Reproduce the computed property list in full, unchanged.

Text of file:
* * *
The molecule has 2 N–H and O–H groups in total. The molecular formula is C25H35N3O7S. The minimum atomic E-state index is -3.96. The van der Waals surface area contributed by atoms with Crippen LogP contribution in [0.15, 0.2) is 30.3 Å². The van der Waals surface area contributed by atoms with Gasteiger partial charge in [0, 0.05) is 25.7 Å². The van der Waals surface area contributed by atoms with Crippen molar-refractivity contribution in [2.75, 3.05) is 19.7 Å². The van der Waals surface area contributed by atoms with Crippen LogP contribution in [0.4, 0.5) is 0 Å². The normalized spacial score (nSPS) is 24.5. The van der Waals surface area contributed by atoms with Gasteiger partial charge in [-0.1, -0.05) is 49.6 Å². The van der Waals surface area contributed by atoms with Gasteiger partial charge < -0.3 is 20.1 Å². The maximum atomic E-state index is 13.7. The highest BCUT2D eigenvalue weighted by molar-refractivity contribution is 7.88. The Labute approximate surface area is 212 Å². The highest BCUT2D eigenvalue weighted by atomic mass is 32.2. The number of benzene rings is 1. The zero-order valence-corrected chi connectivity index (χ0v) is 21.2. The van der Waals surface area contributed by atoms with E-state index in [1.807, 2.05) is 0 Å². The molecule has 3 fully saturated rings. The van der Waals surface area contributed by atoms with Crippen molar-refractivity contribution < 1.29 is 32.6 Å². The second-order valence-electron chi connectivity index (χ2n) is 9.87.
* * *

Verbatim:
The molecule has 2 N–H and O–H groups in total. The molecular formula is C25H35N3O7S. The minimum atomic E-state index is -3.96. The van der Waals surface area contributed by atoms with Crippen LogP contribution in [0.15, 0.2) is 30.3 Å². The van der Waals surface area contributed by atoms with Gasteiger partial charge in [0, 0.05) is 25.7 Å². The van der Waals surface area contributed by atoms with Crippen molar-refractivity contribution in [2.75, 3.05) is 19.7 Å². The van der Waals surface area contributed by atoms with Crippen LogP contribution in [0.4, 0.5) is 0 Å². The normalized spacial score (nSPS) is 24.5. The van der Waals surface area contributed by atoms with Gasteiger partial charge in [-0.1, -0.05) is 49.6 Å². The van der Waals surface area contributed by atoms with Gasteiger partial charge < -0.3 is 20.1 Å². The maximum atomic E-state index is 13.7. The highest BCUT2D eigenvalue weighted by molar-refractivity contribution is 7.88. The Labute approximate surface area is 212 Å². The highest BCUT2D eigenvalue weighted by atomic mass is 32.2. The number of benzene rings is 1. The zero-order valence-corrected chi connectivity index (χ0v) is 21.2. The van der Waals surface area contributed by atoms with E-state index in [1.807, 2.05) is 0 Å². The molecule has 3 fully saturated rings. The van der Waals surface area contributed by atoms with Crippen molar-refractivity contribution < 1.29 is 32.6 Å². The second-order valence-electron chi connectivity index (χ2n) is 9.87.